The channel crossing between Dover in the UK and Calais in France is about to enter its busiest time of the year, but anyone anticipating a quick getaway to the Continent should think again.
The past month has seen ferry and rail services through the Channel Tunnel disrupted multiple times by industrial action and migrants attempting to enter the UK illegally. This combination has created a perfect storm for logistics providers, described by Road Haulage Association (RHA) chief executive Richard Burnett as “mayhem” that was “putting the livelihoods and lives of hundreds of hauliers at risk”.
The costs for the industry and the UK economy, are mounting up.
Port of Dover chief executive Tim Waggott said four days of disruption in June cost the UK economy more than £1 billion. “Unless supermarkets with empty shelves and assembly lines with vital parts missing are to become acceptable, then clearly under no circumstance should the recent situation be allowed to happen again,” he said.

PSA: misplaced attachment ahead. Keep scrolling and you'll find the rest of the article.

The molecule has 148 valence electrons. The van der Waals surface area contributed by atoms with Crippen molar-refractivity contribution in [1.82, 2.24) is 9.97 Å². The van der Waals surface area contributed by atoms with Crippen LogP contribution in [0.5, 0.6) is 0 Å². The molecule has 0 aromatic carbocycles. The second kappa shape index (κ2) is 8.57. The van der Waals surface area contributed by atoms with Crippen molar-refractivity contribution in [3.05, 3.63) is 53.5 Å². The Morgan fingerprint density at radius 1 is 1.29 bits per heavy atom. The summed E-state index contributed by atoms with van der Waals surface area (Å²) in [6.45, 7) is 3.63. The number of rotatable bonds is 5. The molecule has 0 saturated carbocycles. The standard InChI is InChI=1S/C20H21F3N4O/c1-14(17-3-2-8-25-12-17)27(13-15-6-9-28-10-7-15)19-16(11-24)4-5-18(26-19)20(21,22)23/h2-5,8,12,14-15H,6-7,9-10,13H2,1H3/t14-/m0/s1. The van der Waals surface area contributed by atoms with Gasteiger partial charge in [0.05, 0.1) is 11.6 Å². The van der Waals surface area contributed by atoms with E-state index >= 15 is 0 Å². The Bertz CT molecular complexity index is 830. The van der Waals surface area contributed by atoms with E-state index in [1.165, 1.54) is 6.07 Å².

A billion pounds was the figure the RHA placed on the potential cost of goods being spoilt as stowaways tamper with and soil shipments as they attempt to hide in trucks
Adding to the financial cost of the woes, in half-year results Eurotunnel said it had asked for €9.7 million from the French and UK authorities (having already secured €4.7 million) to cover the cost of extra security. And there doesn’t appear to be an end in sight. One unnamed union member was reported as saying the industrial action would continue as long as it was needed, and he did not care who was disrupted.
While Illegal immigration around Calais is not a new problem, the scale is. The number of migrants attempting to reach the UK by crossing the channel has risen from a few hundred a year to tens of thousands, with numbers massively increased by migrants crossing the Mediterranean from north Africa.